“My lips are fucked.” Johnny Depp groans and reaches for some vitamin E cream. He’s right. His pretty-boy pout is in trouble. Dry and cracked, burnt red raw in places. The result of another day’s work in the boiling hot 100-degree centre of nowheresville, Arizona. Depp’s here to shoot The Arrowtooth Waltz, a magically offbeat coming-of-age comedy which also stars Jerry Lewis and Faye Dunaway, and the first American film by Yugoslav director Emir Kusturica of Time of the Gypsies fame. [Editor’s Note: The film’s title became Arizona Dream.] The last outpost of civilization—a one-laundromat, two-street town called Patagonia—is an hour’s drive away. Along with his blasted lips, it’s another indication of just how far Johnny Depp will go to leave behind the heart-throb image given to him by the U.S. TV cop show 21 Jump Street.
In last year’s Cry-Baby, he let John Waters have his wicked way with him. In Tim Burton’s upcoming Edward Scissorhands, he wears a Robert Smith wig and hides his face behind white paint and scars. Yesterday, he was stuck in the hottest spot in a very hot place, on top of a ranchhouse in the middle of a sun-smoked stretch of prairie, doing reaction shots as a microlight biplane looped and swerved a few feet over his head. Today, he’s been repeatedly pushed at a barn door while perched on top of a bicycle with wings. There are several more weeks of surreal routines and slow dehydration to come. “Since I’ve been in Arizona, I’ve had dry lips, dry hands. Everything’s so dry. The cowboys must have been masses of flaking, chafing skin.”
It’s probably worth the pain—the film, in which Depp plays an innocent on the run from the “real world” of his uncle’s Cadillac dealership—sounds great. Anyway, he wears his battle scars pretty well. Pre-pubescent fans might disagree, but he looks even better dried up. And though the sun may have cracked his lips, it’s thankfully left his mind, or rather his temper, alone.
There have been reports that Depp has been “difficult” in the past, but there’s no sign of that today. Cooling off in his trailer, crunching a rock-hard Snickers bar straight from the freezer in between frequent cigarettes, he’s charm itself, apologizing for delays and introducing me first to his pet pig, then to Faye Dunaway. (The pig ignored me; Faye Dunaway shook my hand, offered me a sweet she’d just made, and asked me earnestly what was happening in London.)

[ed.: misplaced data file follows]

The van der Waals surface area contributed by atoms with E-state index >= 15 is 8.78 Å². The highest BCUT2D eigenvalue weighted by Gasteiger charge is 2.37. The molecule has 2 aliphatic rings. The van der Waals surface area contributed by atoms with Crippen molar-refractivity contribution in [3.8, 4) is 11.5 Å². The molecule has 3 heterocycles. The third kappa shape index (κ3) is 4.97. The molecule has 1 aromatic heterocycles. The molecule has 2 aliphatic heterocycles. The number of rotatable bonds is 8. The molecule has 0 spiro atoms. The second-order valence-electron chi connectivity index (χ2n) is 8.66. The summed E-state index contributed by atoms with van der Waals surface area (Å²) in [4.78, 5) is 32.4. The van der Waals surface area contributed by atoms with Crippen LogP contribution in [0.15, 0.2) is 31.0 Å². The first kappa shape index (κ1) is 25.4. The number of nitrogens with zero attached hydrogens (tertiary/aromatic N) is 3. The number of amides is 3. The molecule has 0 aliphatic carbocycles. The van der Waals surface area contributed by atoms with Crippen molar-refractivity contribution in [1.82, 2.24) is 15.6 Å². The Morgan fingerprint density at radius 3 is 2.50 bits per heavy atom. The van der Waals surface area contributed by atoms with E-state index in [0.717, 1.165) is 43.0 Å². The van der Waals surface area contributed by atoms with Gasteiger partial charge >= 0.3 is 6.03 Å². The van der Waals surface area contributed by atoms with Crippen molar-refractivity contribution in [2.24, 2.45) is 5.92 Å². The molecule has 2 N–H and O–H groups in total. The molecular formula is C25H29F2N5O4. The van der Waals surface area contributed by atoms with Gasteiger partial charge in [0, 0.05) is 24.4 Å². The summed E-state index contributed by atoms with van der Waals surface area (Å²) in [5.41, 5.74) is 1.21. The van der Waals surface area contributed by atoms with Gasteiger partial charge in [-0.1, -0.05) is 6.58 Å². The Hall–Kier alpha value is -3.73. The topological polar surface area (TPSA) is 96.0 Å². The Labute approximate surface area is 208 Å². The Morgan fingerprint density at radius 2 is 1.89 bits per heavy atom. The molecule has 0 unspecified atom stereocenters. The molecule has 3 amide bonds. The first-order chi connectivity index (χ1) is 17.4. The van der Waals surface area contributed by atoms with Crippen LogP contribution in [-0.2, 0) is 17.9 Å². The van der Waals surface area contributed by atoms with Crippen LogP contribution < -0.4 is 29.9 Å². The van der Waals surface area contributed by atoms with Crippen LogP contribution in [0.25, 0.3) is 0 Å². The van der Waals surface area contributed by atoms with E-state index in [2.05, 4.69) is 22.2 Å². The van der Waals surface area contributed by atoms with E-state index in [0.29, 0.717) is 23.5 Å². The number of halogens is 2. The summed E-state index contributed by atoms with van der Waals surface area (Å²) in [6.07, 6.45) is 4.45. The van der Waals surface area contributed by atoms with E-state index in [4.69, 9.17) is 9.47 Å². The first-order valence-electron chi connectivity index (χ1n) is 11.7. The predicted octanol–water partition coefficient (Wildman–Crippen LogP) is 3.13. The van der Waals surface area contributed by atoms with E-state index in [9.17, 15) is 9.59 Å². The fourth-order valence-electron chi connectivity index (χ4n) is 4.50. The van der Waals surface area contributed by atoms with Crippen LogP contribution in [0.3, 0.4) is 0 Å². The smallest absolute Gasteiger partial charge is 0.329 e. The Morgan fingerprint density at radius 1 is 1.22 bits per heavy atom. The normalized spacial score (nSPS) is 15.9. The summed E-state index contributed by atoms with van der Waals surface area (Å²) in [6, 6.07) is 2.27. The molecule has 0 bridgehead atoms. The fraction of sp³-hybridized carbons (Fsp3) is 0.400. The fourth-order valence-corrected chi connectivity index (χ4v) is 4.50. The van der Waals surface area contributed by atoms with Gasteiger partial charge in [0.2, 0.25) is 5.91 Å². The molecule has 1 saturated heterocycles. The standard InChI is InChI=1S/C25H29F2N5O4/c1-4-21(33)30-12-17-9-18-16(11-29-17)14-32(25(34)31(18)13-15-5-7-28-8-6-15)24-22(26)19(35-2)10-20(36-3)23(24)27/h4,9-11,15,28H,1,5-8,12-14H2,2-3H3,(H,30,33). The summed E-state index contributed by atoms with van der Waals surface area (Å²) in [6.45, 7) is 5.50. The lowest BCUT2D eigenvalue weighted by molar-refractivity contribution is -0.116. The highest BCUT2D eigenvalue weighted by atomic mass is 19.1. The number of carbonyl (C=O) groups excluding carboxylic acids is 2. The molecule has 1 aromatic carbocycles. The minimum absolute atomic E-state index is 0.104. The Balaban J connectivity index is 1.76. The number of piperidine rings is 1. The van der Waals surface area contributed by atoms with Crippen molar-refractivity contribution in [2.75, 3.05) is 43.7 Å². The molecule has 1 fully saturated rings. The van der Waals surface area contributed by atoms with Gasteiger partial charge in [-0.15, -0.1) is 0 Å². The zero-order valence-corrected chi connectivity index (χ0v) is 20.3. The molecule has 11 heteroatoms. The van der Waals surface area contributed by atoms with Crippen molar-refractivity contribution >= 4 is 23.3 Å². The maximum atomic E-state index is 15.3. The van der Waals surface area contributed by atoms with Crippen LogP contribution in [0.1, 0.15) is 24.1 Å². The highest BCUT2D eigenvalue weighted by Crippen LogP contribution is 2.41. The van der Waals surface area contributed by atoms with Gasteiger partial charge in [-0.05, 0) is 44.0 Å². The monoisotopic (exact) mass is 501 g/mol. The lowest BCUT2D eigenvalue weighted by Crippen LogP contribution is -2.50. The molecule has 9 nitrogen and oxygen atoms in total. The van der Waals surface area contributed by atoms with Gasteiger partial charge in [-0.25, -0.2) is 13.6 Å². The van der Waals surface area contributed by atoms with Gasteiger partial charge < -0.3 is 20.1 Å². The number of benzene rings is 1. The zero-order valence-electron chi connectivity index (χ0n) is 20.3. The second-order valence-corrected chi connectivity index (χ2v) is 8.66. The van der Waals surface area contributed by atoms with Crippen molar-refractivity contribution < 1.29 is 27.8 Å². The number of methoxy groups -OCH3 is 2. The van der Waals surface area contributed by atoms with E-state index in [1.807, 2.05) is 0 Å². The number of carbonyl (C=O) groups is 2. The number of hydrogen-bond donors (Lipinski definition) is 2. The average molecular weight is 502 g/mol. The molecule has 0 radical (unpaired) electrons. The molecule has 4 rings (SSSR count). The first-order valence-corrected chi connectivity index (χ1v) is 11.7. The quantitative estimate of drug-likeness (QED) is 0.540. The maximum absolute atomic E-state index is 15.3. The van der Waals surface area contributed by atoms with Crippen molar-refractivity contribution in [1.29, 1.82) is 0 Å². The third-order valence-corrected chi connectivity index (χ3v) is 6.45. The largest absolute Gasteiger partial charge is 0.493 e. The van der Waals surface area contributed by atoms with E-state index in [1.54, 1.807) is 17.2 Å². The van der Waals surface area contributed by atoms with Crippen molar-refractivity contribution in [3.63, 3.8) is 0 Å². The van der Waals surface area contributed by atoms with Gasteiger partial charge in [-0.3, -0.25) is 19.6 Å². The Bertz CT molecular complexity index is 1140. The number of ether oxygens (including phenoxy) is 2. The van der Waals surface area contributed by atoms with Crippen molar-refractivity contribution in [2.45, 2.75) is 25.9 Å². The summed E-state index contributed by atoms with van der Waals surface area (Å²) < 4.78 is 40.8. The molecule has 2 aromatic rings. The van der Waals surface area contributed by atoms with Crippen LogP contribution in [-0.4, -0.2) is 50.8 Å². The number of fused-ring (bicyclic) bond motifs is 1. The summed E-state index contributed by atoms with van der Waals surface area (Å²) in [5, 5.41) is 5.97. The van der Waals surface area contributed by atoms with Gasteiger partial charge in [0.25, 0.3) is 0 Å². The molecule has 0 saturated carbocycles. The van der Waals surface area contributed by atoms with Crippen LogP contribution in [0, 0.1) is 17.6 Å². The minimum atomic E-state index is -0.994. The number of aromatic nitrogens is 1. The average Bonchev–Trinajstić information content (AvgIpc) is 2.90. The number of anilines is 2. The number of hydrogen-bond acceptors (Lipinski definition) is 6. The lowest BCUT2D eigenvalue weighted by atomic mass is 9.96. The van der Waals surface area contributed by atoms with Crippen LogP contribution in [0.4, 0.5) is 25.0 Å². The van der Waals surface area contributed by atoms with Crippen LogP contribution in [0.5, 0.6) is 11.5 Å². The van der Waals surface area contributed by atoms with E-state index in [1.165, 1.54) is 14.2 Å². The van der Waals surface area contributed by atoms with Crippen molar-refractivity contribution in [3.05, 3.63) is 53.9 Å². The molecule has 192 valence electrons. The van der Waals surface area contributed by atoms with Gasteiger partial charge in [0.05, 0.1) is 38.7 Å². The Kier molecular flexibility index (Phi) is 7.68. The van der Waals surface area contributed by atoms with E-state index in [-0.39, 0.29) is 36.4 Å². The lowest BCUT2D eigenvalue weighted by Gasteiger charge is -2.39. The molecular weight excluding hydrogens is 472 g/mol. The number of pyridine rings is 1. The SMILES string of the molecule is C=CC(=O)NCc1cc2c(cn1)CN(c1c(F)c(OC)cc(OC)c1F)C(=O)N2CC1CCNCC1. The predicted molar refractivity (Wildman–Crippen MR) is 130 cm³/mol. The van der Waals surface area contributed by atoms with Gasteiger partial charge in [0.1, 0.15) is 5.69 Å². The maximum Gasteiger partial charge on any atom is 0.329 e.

Relaxed and thoughtful, down to earth, and possessed of a sense of humor that, like everything else, is dry, he chats affably about favourite books (the Beats, Salinger, Hunter S. Thompson, John Fante’s appropriately-named Ask the Dust), his favourite actors (Richard E. Grant rates highly), even his one go in a flotation tank (“I fell asleep, then I woke up, couldn’t find the door and panicked”). But the main topic of conversation is Edward Scissorhands, out here at the end of the month. In his second starring role, Depp plays the eponymous Edward, a leather-clad boy robot whose inventor/father (Vincent Price) dies before finishing him off, leaving him with bristling sets of scissors where his hands should be.
Rescued from his gothic castle home by Avon Lady Peg Boggs (Dianne Wiest), Edward is transported to an abnormally normal archetypal TV suburbia of pastel-tinted exteriors and trimmed lawns, trash interiors and polyester daywear. There he cuts something of a figure, first as a hedge trimmer with big ideas, then as a high rise hairdresser. Treated as an exotic real-life toy boy, passed around like a new consumer fad, patronized with feel-good banality (“Son, you’re not handicapped—you’re gifted”), Edward is desperate to fit in and win the heart of blonde cheerleader Kim Boggs (Winona Ryder in a very unconvincing blonde wig). But in true, doomy fairy-tale style, the course of true love never runs smoothly.
Given that it’s made by Tim Burton of Batman fame, Edward’s cartoon visual excess, trashy surreal surfaces and balance of naïve charm with dark intelligence should all come as no surprise. What does is how good Depp is. The talent for physical comedy that emerged in Cry-Baby’s campy routines is brought out in some well-judged slapstick, and is balanced by a calculated restraint and an affecting simplicity. Depp says that as soon as he read the script, he had to play the part. “I connected with it really well. I sort of already knew the character and what he represented. Edward seemed more of a feeling than a person. The metaphor of the scissors is about wanting to touch, but if you touch, you destroy. Nothing you do seems right. It’s the feeling you get when you’re growing up, very adolescent. I felt that way. I think everyone did.”
Did he really base his portrayal of Edward on a dog? “Kind of. It’s like, if a dog is trying to please the master. It breaks something, you scold it, and it goes to the corner. But as soon as you call it, it comes right back. It forgets everything. There’s this unconditional love. I thought Edward would be like that.”
So did he go method and hang around kennels? “No, but I did look at babies, to get the way Edward gazes at things.” He also watched old Chaplin films to get Edward’s “handicapped” clockwork waddle, something accentuated by the restrictive leather body-suit he wore.
Pre-shoot practice with the scissors—which were actually plastic—helped him turn them into expressive instruments and avoid too many on-set accidents, although Anthony Michael Hall (the bad-guy jock and Edward’s competitor for Kim’s affections) did get spiked twice. Depp apparently became adept enough with the clippers to hold his fags between takes. As to what else he managed to grip without a slip . . . is he getting tired of all the cracks about how Edward goes to the bathroom? He grins. “That was the first thing I asked. No one could say. I decided he would sweat it out.” Not having that particular option, despite a shoot in Florida that was almost as hot as Arizona, Depp decided to cut down on his water consumption during filming.